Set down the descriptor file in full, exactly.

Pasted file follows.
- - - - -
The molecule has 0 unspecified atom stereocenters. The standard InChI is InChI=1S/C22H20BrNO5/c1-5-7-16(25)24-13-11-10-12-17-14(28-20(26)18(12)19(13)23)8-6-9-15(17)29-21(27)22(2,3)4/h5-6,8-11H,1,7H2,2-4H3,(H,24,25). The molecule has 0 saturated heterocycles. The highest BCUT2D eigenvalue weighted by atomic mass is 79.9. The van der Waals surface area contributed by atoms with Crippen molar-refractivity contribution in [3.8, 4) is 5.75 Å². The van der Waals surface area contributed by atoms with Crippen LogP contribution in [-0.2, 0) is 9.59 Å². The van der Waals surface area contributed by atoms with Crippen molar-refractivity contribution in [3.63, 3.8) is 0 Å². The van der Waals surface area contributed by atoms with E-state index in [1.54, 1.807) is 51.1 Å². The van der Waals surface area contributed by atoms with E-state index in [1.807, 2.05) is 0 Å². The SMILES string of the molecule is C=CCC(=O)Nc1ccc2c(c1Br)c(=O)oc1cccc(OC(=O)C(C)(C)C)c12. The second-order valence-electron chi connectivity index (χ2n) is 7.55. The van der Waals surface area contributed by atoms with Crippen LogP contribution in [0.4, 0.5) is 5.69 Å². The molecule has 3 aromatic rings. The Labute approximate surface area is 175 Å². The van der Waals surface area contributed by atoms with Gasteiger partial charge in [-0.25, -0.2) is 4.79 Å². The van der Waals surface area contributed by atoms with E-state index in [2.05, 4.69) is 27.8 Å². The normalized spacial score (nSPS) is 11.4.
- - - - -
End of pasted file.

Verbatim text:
The molecule has 0 unspecified atom stereocenters. The standard InChI is InChI=1S/C22H20BrNO5/c1-5-7-16(25)24-13-11-10-12-17-14(28-20(26)18(12)19(13)23)8-6-9-15(17)29-21(27)22(2,3)4/h5-6,8-11H,1,7H2,2-4H3,(H,24,25). The molecule has 0 saturated heterocycles. The highest BCUT2D eigenvalue weighted by atomic mass is 79.9. The van der Waals surface area contributed by atoms with Crippen molar-refractivity contribution in [3.8, 4) is 5.75 Å². The van der Waals surface area contributed by atoms with Crippen LogP contribution in [-0.2, 0) is 9.59 Å². The van der Waals surface area contributed by atoms with Crippen molar-refractivity contribution in [3.63, 3.8) is 0 Å². The van der Waals surface area contributed by atoms with E-state index in [1.54, 1.807) is 51.1 Å². The van der Waals surface area contributed by atoms with E-state index in [1.807, 2.05) is 0 Å². The SMILES string of the molecule is C=CCC(=O)Nc1ccc2c(c1Br)c(=O)oc1cccc(OC(=O)C(C)(C)C)c12. The second-order valence-electron chi connectivity index (χ2n) is 7.55. The van der Waals surface area contributed by atoms with Crippen LogP contribution in [0.4, 0.5) is 5.69 Å². The molecule has 3 aromatic rings. The Labute approximate surface area is 175 Å². The van der Waals surface area contributed by atoms with Gasteiger partial charge in [-0.25, -0.2) is 4.79 Å². The van der Waals surface area contributed by atoms with E-state index in [2.05, 4.69) is 27.8 Å². The normalized spacial score (nSPS) is 11.4.